Money no object!

Mike Zeitlin (Texaco) is convinced that it is ‘imperative’ to do visualization. Zeitlin made the following cost comparison – a 3D seismic survey costs around $14 million and a dry hole in the Gulf of Mexico (GOM) around $40 million. To Texaco’s management therefore the investment of a mere $3 million in a Virtual Reality Center was ‘a no brainer’. Zeitlin is an avowed big spender, he told Computerworld recently "Money is not an issue for me. How many IT groups can do what they need to do without money being an issue?'' Pointing out that GOM permits are getting bigger, a 3D data volume may contain 23GB of information per seismic attribute. The only way to handle such volumes is through powerful visualization technology. Despite the whopping investment in a massive SGI Onyx2 system and his boasts to Computerworld, Zeitlin admits that cost is still a constraint on the system’s development.


Texaco’s system offers the interpreter a 25 x 8 foot screen (Cinemascope size!) with a 160 field-of-view and 4000 x 1200 pixel resolution. Texaco’s VR software is Geoprobe, used to look at seismics and complex geological bodies at the same time. The project was initiated in June 97 and has since been used to interpret 60 3D surveys. A reduction in cycle time for a 3D survey from 4 weeks to 3 days is claimed. Well location accuracy is ‘up’ and ‘positive drilling results’ have been reported. According to Zeitlin, every well location that had been previously planned using conventional techniques has moved when scrutinized with Geoprobe – usually by ‘hundreds of meters’. The system allows thousands of lines of seismics to be viewed before zooming in to a single sample. Cooperative working in this environment between geologists and geophysicists is ‘an emotional experience’. Questions from the floor focused on data quality – particularly in terms of positional information. Zeitlin stated that the QC ‘was presumed to have been done’ but that they were sometimes ‘very nervous about this’.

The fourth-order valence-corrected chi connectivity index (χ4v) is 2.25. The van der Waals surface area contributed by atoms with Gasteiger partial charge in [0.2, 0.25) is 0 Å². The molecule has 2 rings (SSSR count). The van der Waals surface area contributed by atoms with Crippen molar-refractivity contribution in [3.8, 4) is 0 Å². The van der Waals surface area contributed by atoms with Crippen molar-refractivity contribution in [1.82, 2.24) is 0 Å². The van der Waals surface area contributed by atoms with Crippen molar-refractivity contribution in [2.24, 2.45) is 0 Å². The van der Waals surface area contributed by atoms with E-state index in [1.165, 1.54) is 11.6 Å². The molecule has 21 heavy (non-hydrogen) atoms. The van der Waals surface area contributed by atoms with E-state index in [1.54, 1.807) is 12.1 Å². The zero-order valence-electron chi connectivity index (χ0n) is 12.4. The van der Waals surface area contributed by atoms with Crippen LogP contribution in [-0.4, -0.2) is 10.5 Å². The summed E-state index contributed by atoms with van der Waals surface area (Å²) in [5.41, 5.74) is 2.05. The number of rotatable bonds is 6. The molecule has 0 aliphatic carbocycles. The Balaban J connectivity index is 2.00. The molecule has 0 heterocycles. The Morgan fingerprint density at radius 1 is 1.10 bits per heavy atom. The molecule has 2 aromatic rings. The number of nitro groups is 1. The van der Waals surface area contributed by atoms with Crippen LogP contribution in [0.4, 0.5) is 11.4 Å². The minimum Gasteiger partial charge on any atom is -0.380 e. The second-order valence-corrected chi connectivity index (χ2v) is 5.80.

Killer app.

Roger Anderson of the Lamont-Doherty Earth Observatory has been collaborating with the University of Houston’s Virtual Environment Technology Laboratory (VETL) on the interpretation of 4D time lapse seismic. Anderson believes that 4D seismics will be VR’s "killer" application, allowing for the visualization of well bores in impedance space over time. Ever the showman, Anderson conducted a fly through of a developing oil field whose depletion was causing gas to come out of solution. A roomful of bespectacled time and space travelers were shown red voxels – where gas was coming out of solution – and green ones indicating bypassed oil. Anderson believes that this technology will allow for the "direct application of seismics to petroleum engineering".

Invite your trader!

But the prize for the most exaggerated claim goes to Chevron’s Donald Paul. Giving the keynote address to the SEG conference, Paul claimed boldly that the interdisciplinary nature of the Cave would enable not only the usual cohort of geoscientists and engineers to cooperate on an interpretation, but that we actually require an oil trader in there, "touching the wall". Apart from the delightful improbability of such a fantasy, at current oil prices, the presence of an oil trader in the Cave would be in danger of causing a collective suicide!